• Non specific findings (hypertrophy, fibrosis, necrosis) and sampling.

  • Presence or absence of myocarditis results in similar mortality (fulminant in young people?).

  • Alters medical management?

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Clinical and Therapeutic Aspects

  • Multiparity, twin births, advanced maternal age, pre-eclampsia, gestational HTN, AA.

  • About 50% recover completely.

  • Persistence of CMP > 6 months = poor prognosis.

  • Risk for recurrence is high in subsequent pregnancies.

Mehta NJ. Angiology 2001;52:759

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Maternal and Fetal Outcomes post PPCMP

  • Retrospective study of 44 women with 60 subsequent pregnancies. Gp 1 (n=28) had normal LVEF. Gp 2 (n=16) abnormal.

  • Mean age 29. Dx pre-delivery in 7, 1st month post in 28, 2-6 months in 9. 10 had pre-eclampsia, 4 HTN. 3/7 had + myocarditis on Bx.

  • Subsequent pregnancy (1 in 33, 2 in 6, 3 in 5) 27 months, F/U 90

Elkayam U. NEJM 344;21:1567

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Maternal and Fetal Outcomes post PPCMP

  • 6/28 pts in Gp 1, and 7/16 in Gp 2 had CHF in subsequent pregnancy.

  • 21 and 25% respectively had a > 20 % EF drop, and 14 and 31%, respectively had a decreased EF at last F/U.

  • None of Gp 1 pts died. 3 of Gp 2 died after subsequent pregnancy.

  • In 9 women abortions induced, had < EF (46 to 43 Vs. 49 to 42)

  • Premature delivery in 3 Gp 1 and 6 Gp 2. No fetal death.

Elkayam U. NEJM 344;21:1567

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Percent of women

Elkayam U. NEJM 344;21:1567

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  • Depends on normalization of LV function. Demakis, half of 27 women had persistent dysfunction and mortality was 85%. In the ones that recovered, no mortality. Sutton, 6/14 pts with no recovery died. Survivors had higher EF (23 vs. 11).

  • Better to be rich and healthy than sick and poor!!!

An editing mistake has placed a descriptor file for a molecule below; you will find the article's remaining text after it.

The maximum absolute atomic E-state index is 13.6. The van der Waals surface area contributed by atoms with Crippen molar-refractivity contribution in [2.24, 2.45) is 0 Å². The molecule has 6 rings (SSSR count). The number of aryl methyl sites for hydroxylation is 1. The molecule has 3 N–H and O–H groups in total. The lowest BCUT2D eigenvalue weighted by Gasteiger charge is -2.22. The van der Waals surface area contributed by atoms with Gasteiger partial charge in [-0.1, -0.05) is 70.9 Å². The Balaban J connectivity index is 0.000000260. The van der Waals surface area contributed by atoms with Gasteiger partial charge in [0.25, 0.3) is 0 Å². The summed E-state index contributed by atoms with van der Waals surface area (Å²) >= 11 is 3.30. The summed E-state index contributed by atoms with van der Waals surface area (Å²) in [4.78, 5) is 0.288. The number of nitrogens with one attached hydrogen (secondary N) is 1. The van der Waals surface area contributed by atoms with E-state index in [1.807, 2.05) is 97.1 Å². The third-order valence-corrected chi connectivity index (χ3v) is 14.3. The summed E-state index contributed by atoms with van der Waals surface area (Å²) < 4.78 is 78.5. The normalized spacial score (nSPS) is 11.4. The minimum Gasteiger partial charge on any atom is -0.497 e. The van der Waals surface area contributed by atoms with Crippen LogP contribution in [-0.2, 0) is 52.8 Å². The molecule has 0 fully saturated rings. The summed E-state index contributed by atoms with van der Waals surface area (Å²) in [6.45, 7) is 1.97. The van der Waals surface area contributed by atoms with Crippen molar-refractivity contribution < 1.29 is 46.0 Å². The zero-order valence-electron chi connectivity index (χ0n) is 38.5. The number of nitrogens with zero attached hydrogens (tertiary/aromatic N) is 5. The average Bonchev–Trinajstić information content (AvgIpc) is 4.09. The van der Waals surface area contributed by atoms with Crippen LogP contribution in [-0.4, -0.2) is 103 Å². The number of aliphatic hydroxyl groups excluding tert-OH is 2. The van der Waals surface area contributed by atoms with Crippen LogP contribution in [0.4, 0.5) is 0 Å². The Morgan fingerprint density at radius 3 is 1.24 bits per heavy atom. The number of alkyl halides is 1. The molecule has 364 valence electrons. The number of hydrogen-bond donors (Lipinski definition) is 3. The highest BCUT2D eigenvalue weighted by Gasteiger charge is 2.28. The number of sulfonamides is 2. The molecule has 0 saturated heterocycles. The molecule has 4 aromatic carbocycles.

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  • 21 pts with PPCMP (’85-93). 18 with serial echo F/U. After baseline echo, dobutamine and methoxamine used to determine contractile reserve. 7/10 with reserve improved, none without. Matched controls.

  • Increased intravascular volume, cardiac output and HR and lower SVR

  • Contractility normally remains unaltered during pregnancy.

Lampert M. AJOBGYN 1997;176:189

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Prognosis Assessment


Baseline contractility line

Contractile Reserve (D Vcfc in circ/sec)

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  • 28 women; 8 SXS ante-partum; 20 post-partum. 19 with pre-eclampsia or HTN Hx.

  • 13 premature deliveries. Perinatal mortality: 36/1000 births.

  • ECG: LVH (14), NSSTT (7).

  • 1 recovered completely; 2 died early, 3 in follow up, 3 required transplant and 18 had stabilization of symptoms.

  • 6 had subsequent pregnancies, and 4 had relapses of their PPCMP.

  • Other reports, 50% have good prognosis.

Witlin A. AJOBGYN 1997;176:182.

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War Time Joke

  • During a French-British war, a French officer asked a British one: How come you guys wear red coats? It makes it so easy to identify you!!!

  • The British answered, we do it so that if we get injured, our soldiers will not see us bleed and panic.

  • Since then, the French were brown pants.

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Effect of New Pregnancies

  • 44 pts with Hx PPCMP. Nine pregnant again. Two lost F/U.

  • All 7 tolerated pregnancy relatively well and delivered healthy babies.

  • 4 pts with FC II, and 2 with III, no change. One from III to II.

  • EDD was same (61 to 58 mm), ESD (50 to 47 mm, p=.008), FS (19 to 23%).

De Souza JL J Card Fail 2001;7:30

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Course of Subsequent Pregnancy

  • 34 pts (mean 26 yrs).

  • 5 in FC II, 1 in FC III, 28 in FC IV.

  • All advised against new pregnancies.

  • 12 (35.3%) became pregnant. 6 (Gp 1) had normal heart size, 6 had persistent cardiomegaly (Gp 2).

  • 5/6 in Gp 1 did well pre- post- pregnancy. All Gp 2 tolerated pregnancy well, however 2/6 deteriorated and died 8 & 13 years after.

  • 3 year interval post recovery LVEF safe.

Filho A. Arq Bras Cardiol 1999;73:47

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  • Outcome highly variable. Regardless of initial severity, some pts clinical and echo status improve rapidly, and others deteriorate rapidly and need transplantation or die. Others have persistent dysfunction and over years improve.

  • Hemodynamic stress of pregnancy can unmask impaired reserve.

  • Anticoagulants, ACE. IABP in severe cases

Reimold SC. NEJM 2001; 344:1629

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If worse comes to worse….would transplant work?

  • Case reports.

  • 22 yo with multi-organ failure post partum. CI 1.9 L/min, IABP, Novacor LVAD. Bx severe non-inflammatory lesions c/w DCMP. TIA’s, acute abdomen: thrombosis SMA, bowel resection ileostomy. 158 days later!! Orthotopic heart transplant.

Tandler R. EJCT Surg 1997;11:394